Civil Liberties

Is Suu Kyi a Beautiful Flower or a Big Problem?


Considering strapping on flippers and paddling over to Suu Kyi's compound? Over at Double X, I argue that the West's obsession with Suu Kyi has done no favors for her or the rest of the Burmese people. A snippet:

 The story is much bigger than the woman it stars. And so to Westerners who work inside of Myanmar, amidst the 48 million Burmese who are not international celebrities, the American cult of Suu Kyi can seem like remote, self-referential performance art. Suu Kyi's list of vocal supporters includes Laura Bush, Jim Carrey, Sylvester Stallone, and hundreds of placard-wielding college kids around the country. The Nobel Peace Prize Laureate is inevitably described as "petite," "well-spoken," and most of all "elegant." "She is like a beautiful flower," John McCain told Brian Lamb in 2004.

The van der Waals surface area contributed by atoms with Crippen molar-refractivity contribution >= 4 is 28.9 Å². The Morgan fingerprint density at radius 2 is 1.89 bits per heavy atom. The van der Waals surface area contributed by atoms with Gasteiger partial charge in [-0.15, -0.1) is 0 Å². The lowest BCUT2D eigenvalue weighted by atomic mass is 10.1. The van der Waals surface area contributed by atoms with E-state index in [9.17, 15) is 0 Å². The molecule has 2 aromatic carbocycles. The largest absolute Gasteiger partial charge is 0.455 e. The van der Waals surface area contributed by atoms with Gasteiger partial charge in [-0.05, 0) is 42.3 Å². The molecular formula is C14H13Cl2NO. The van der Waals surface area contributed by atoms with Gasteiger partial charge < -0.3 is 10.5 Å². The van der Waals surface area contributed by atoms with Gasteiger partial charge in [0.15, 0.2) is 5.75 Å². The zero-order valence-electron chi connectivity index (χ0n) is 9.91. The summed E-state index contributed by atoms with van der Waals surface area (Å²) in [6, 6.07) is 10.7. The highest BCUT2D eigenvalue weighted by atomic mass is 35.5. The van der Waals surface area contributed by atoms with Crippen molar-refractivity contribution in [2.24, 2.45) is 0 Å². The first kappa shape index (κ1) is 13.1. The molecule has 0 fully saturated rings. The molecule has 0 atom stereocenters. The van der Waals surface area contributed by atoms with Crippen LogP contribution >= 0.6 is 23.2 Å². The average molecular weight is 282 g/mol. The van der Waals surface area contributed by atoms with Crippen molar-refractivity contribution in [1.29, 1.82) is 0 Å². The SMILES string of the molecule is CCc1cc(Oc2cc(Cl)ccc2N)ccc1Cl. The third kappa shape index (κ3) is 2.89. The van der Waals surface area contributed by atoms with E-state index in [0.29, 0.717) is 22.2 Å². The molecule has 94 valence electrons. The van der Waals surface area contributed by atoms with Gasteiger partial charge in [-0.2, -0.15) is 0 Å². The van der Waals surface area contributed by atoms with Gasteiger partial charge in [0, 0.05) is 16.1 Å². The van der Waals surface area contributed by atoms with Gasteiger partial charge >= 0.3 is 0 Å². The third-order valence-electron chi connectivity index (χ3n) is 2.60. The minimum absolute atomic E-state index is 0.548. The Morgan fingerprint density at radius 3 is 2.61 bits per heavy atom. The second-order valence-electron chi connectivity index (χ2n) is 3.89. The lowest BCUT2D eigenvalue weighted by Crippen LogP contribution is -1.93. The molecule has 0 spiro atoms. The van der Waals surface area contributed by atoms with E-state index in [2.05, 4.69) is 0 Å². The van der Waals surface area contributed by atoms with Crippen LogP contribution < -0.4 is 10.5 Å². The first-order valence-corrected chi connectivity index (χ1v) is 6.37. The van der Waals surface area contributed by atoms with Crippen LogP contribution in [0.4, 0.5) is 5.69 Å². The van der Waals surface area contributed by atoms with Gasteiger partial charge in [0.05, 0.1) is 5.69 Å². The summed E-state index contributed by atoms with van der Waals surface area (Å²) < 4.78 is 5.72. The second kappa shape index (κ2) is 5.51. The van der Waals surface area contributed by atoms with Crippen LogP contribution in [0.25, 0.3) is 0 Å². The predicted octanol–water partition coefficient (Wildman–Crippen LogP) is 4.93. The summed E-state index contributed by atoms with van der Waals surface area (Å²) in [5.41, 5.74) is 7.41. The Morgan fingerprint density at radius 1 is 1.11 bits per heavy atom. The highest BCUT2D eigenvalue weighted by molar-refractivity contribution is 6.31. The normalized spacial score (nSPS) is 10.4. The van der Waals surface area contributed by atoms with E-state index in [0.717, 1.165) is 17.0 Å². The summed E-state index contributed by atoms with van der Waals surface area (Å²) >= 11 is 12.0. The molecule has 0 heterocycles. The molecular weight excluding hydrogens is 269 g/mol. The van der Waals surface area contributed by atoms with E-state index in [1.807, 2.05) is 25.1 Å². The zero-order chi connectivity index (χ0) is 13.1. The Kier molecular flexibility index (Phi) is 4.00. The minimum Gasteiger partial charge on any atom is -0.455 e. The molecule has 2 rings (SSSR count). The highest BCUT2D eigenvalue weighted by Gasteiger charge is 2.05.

There are candlelight vigils in Dallas and protest rallies in Toronto. There is the claim that the National League for Democracy, Suu Kyi's erstwhile party, is a vital force rather than the tired circle of septuagenarians one actually encounters at its Yangon headquarters. On Facebook, one can send a form e-mail to Than Shwe, a dictator who lives in paranoid isolation, requesting that he stop oppressing his fellow Burmese and concluding with "I look forward to hearing from you."